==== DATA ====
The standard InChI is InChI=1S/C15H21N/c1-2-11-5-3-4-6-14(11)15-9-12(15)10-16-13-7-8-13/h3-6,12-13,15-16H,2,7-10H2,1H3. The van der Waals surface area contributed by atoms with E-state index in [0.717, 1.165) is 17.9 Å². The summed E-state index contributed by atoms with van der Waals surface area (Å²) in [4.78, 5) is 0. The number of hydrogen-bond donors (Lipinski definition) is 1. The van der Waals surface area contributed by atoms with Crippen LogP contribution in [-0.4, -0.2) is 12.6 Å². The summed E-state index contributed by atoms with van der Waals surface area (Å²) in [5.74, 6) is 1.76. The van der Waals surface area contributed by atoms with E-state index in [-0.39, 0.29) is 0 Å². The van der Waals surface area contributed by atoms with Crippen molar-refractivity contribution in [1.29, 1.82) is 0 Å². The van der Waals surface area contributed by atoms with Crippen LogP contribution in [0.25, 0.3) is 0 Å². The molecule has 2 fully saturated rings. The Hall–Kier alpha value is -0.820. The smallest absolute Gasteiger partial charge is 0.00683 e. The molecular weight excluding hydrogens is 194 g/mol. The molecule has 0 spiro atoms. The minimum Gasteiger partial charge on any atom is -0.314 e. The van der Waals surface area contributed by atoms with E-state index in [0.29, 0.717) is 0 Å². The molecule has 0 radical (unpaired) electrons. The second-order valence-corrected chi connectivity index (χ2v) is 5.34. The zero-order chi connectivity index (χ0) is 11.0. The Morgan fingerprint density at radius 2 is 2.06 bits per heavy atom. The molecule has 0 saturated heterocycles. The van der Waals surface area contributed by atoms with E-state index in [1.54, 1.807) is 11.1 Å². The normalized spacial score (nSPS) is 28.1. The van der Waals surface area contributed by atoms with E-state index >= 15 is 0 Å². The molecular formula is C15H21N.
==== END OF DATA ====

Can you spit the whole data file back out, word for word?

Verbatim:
The standard InChI is InChI=1S/C15H21N/c1-2-11-5-3-4-6-14(11)15-9-12(15)10-16-13-7-8-13/h3-6,12-13,15-16H,2,7-10H2,1H3. The van der Waals surface area contributed by atoms with E-state index in [0.717, 1.165) is 17.9 Å². The summed E-state index contributed by atoms with van der Waals surface area (Å²) in [4.78, 5) is 0. The number of hydrogen-bond donors (Lipinski definition) is 1. The van der Waals surface area contributed by atoms with Crippen LogP contribution in [-0.4, -0.2) is 12.6 Å². The summed E-state index contributed by atoms with van der Waals surface area (Å²) in [5.74, 6) is 1.76. The van der Waals surface area contributed by atoms with E-state index in [-0.39, 0.29) is 0 Å². The van der Waals surface area contributed by atoms with Crippen molar-refractivity contribution in [1.29, 1.82) is 0 Å². The van der Waals surface area contributed by atoms with Crippen LogP contribution in [0.25, 0.3) is 0 Å². The molecule has 2 fully saturated rings. The Hall–Kier alpha value is -0.820. The smallest absolute Gasteiger partial charge is 0.00683 e. The molecular weight excluding hydrogens is 194 g/mol. The molecule has 0 spiro atoms. The minimum Gasteiger partial charge on any atom is -0.314 e. The van der Waals surface area contributed by atoms with E-state index in [0.29, 0.717) is 0 Å². The molecule has 0 radical (unpaired) electrons. The second-order valence-corrected chi connectivity index (χ2v) is 5.34. The zero-order chi connectivity index (χ0) is 11.0. The Morgan fingerprint density at radius 2 is 2.06 bits per heavy atom. The molecule has 0 saturated heterocycles. The van der Waals surface area contributed by atoms with E-state index in [1.54, 1.807) is 11.1 Å². The normalized spacial score (nSPS) is 28.1. The van der Waals surface area contributed by atoms with E-state index >= 15 is 0 Å². The molecular formula is C15H21N.